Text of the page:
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Potential tropical cyclone explained

NOAA image of Potential Tropical Cyclone 3 in the Gulf

What on earth is a potential tropical cyclone?

It’s a new product by the National Hurricane Center this year, so most meteorologists like myself are learning as we go along. The first one was issued on Sunday June 18th. The NHC labelled the strong tropical wave in the Central Atlantic, Potential Tropical Cyclone Two. The reason it wasn’t One is that we had Subtropical Depression One, which ultimately became Tropical Storm Arlene, in April.

But here’s the deal, it still wasn’t a storm yet. It was just a tropical disturbance but it is expected to bring the threat of tropical storm or hurricane conditions to land areas within 48 hours. Basically, this gives NHC a chance to give the public more lead time.

Why can forecasters at NHC do this now? Well, advances in forecasting have made the prediction of these systems much more accurate and the ultimate goal is to protect life and property.

Once a tropical wave is labeled a “potential tropical cyclone”, there are several products put out including a five-day track, intensity forecast and initial wind field.

Once it is upgraded to a tropical depression, it will maintain the same number. If it reaches tropical storm status, it will get the next name on the list.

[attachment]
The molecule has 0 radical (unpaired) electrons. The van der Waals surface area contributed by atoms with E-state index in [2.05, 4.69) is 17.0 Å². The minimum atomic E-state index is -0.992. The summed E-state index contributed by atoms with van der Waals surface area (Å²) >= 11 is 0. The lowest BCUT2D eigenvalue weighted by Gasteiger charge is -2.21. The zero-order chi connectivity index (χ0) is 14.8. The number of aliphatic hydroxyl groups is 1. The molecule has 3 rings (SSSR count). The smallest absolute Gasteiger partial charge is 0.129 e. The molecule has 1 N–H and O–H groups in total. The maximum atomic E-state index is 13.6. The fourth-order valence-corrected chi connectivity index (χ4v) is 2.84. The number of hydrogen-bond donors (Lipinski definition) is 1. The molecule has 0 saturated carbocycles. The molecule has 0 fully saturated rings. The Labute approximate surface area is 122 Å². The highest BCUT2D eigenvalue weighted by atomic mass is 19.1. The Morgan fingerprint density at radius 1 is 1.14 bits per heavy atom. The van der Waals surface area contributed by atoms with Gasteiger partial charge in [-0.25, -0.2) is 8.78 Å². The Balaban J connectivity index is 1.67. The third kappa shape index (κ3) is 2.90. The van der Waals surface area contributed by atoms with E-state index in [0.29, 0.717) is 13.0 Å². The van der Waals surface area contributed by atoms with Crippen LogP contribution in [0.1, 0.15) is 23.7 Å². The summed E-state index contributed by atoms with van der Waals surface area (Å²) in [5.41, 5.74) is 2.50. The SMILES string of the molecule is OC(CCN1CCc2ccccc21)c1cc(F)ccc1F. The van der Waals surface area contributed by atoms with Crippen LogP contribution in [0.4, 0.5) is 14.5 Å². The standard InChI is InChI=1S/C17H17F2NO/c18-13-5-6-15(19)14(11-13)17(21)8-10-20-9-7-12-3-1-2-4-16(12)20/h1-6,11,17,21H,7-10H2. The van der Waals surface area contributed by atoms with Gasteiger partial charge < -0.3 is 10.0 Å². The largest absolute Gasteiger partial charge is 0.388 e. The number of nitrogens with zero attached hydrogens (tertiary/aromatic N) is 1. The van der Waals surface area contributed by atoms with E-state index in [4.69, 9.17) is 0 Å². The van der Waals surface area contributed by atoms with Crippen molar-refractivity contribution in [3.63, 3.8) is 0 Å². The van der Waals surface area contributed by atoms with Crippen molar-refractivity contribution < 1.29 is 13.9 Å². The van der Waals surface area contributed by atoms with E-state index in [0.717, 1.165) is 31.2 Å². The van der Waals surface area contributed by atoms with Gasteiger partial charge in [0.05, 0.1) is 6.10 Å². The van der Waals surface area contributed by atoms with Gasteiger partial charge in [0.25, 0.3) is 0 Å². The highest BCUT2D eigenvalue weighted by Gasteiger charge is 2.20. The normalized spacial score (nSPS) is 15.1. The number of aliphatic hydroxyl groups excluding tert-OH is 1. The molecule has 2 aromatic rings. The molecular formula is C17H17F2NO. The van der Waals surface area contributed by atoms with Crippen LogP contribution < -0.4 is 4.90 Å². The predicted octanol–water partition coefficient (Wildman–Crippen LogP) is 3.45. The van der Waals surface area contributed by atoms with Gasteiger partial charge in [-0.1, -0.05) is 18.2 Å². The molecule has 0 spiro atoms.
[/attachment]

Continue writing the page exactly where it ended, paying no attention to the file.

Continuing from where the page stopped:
Now fast forward to 24 hours later and POTENTIAL Tropical Cyclone Two is now Tropical Storm Bret. It will be no threat to the Lowcountry as it is headed toward the southern Windward Islands and the east coast of Venezuela.

But there is now POTENTIAL Tropical Cyclone Three in the Gulf. This is expected to become Tropical Storm Cindy within the next few days. Landfall is expected along the western Gulf coast, more than likely between Louisiana and Texas. This system may help to send some moisture our way and when combined with a stalled frontal boundary will mean numerous showers and storms. The bottom line is no direct impacts are expected here in the Lowcountry.

This article is an entry in More than Meteorology, a weather blog written by certified broadcast meteorologist Sonya Stevens. To view more More than Meteorology blog entries, click here.

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